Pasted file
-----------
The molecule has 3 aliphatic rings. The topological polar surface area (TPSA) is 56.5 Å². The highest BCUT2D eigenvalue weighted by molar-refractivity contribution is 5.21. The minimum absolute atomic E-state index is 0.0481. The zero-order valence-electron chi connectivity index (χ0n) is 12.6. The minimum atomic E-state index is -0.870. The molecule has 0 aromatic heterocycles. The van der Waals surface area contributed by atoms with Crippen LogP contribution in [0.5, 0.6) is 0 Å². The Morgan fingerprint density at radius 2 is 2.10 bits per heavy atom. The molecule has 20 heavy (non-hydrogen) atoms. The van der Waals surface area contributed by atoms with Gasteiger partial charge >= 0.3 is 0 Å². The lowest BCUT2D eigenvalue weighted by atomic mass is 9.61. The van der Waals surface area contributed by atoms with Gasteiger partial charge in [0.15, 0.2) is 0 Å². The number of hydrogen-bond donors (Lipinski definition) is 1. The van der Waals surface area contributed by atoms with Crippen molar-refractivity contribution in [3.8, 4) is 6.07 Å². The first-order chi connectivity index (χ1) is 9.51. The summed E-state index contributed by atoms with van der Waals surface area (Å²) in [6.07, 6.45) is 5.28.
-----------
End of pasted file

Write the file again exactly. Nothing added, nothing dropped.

The molecule has 3 aliphatic rings. The topological polar surface area (TPSA) is 56.5 Å². The highest BCUT2D eigenvalue weighted by molar-refractivity contribution is 5.21. The minimum absolute atomic E-state index is 0.0481. The zero-order valence-electron chi connectivity index (χ0n) is 12.6. The minimum atomic E-state index is -0.870. The molecule has 0 aromatic heterocycles. The van der Waals surface area contributed by atoms with Crippen LogP contribution in [0.5, 0.6) is 0 Å². The Morgan fingerprint density at radius 2 is 2.10 bits per heavy atom. The molecule has 20 heavy (non-hydrogen) atoms. The van der Waals surface area contributed by atoms with Gasteiger partial charge >= 0.3 is 0 Å². The lowest BCUT2D eigenvalue weighted by atomic mass is 9.61. The van der Waals surface area contributed by atoms with Gasteiger partial charge in [0.15, 0.2) is 0 Å². The number of hydrogen-bond donors (Lipinski definition) is 1. The van der Waals surface area contributed by atoms with Crippen molar-refractivity contribution in [3.8, 4) is 6.07 Å². The first-order chi connectivity index (χ1) is 9.51. The summed E-state index contributed by atoms with van der Waals surface area (Å²) in [6.07, 6.45) is 5.28.